Britons are set to throw away around £428 million worth of BBQ food this August, according to a recent study.
The wastage is blamed mostly on over-catering, with excess food ending up in the bin.
BBQ weather arrives
With the arrival of August, many Brits think about lighting up the BBQ every time the weather is fair. It’s a great occasion for all the family to sit outside, enjoy the sun, and try something a little different from normal tea-time fare.
Around 12 million BBQs will be lit during the course of the month. Average figures suggest that people will attend or host at least two of the gatherings before September arrives. It’s one of the most popular summer pastimes, and can be a central part of great memories during the summer holidays.
But it’s also a time of great wastage. Supermarket chain Sainsbury’s has carried out research which suggests that 49.2% of people will put on a larger spread than is actually needed, leading to a lot of leftover food that no one wants to eat.
The top five food items to go the way of the bin are salad leaves, burger rolls, hot dog buns, coleslaw, and potato salad. These foodstuffs can add up to an average of £36.47 at each event – despite the fact that most of the items will be fine for use during the week after the BBQ, as food supply chain professionals will easily tell you.
Bags of salad are the most likely items to be thrown away – 178 million of them are left in the rubbish every year in the UK, and BBQs are obviously a big culprit in that wastage.
Food wastage unnecessary
Many people are wasting food that doesn’t need to be thrown away. 26.6% of people say that they will throw away uneaten salad if it has been left outside without a cover, even if only for a short time. In truth, a simple rinse and check of the leaves would be enough to determine whether or not it is safe to eat.
22% said that fussy eaters were to blame for the leftovers, but gave no excuse on why the food couldn’t be eaten up afterwards. Others said that bread buns and rolls were left out because of the carb-free and gluten-free diets that many people follow.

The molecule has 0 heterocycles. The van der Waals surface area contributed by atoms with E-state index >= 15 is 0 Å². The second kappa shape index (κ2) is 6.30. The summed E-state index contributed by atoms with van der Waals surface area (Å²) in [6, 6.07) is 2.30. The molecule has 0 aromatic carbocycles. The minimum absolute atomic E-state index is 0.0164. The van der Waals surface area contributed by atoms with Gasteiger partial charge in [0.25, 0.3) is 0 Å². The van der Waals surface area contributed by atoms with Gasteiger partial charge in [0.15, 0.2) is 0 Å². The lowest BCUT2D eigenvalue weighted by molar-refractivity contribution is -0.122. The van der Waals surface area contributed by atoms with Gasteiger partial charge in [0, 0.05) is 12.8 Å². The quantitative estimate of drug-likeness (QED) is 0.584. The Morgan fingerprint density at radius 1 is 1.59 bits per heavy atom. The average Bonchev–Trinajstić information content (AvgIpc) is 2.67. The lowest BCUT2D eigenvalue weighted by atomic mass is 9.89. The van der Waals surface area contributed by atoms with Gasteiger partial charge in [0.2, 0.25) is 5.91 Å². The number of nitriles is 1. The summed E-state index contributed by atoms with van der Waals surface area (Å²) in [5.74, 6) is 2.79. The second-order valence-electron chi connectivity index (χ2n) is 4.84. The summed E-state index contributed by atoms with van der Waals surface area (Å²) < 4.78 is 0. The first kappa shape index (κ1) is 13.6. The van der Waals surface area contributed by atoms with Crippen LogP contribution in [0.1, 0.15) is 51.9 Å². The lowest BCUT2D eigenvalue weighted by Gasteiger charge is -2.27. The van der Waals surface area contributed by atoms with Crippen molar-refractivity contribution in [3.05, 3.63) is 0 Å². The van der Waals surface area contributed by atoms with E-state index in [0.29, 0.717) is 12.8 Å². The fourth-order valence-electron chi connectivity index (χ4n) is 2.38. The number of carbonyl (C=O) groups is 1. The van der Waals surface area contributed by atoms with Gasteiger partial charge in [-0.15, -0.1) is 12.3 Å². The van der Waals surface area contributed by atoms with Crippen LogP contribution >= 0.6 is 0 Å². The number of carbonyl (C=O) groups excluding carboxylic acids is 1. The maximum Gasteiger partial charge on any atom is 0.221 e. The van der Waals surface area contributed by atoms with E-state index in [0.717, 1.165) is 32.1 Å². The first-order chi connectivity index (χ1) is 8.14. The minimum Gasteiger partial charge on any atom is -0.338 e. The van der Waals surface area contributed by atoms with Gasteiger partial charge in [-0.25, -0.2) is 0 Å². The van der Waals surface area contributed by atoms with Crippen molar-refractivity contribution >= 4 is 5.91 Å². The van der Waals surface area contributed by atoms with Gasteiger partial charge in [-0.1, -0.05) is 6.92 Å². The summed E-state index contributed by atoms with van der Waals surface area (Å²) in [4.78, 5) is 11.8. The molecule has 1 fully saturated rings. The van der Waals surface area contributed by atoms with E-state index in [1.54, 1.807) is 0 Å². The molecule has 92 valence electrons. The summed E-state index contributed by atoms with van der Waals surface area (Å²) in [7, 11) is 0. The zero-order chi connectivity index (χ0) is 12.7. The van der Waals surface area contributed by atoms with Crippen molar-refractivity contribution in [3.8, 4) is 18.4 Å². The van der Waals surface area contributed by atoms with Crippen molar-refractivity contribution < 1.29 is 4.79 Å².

“Britons want to give their guests a fantastic barbecue experience with enough options to please everyone’s tastes,” said Paul Crewe, head of sustainability, engineering, energy and environment at Sainsbury’s. “However, a good plan for leftovers will mean hosts can still offer their friends a feast fit to remember without … food ending up in the bin.”
You don’t have to have a food job to be a warrior against waste, as Crewe pointed out. He suggested that hosts could use several different tactics to reduce leftovers. This could include making a set menu beforehand that guests can choose from, putting together doggy bags with food for guests to take home, and making plans for using up the leftovers during the week after the BBQ.
The report was put together as part of the Waste Less, Save More initiative that Sainsbury’s are using to try to tackle food waste in the home. They have also introduced new packaging for BBQ essentials which lists tips for reducing waste – with 70 products now dishing out the helpful advice.
Food waste is a serious concern, both in terms of the environment and on the effect it causes for the individual pocket. With food prices rising, it makes sense to try to be as efficient as possible with what you buy.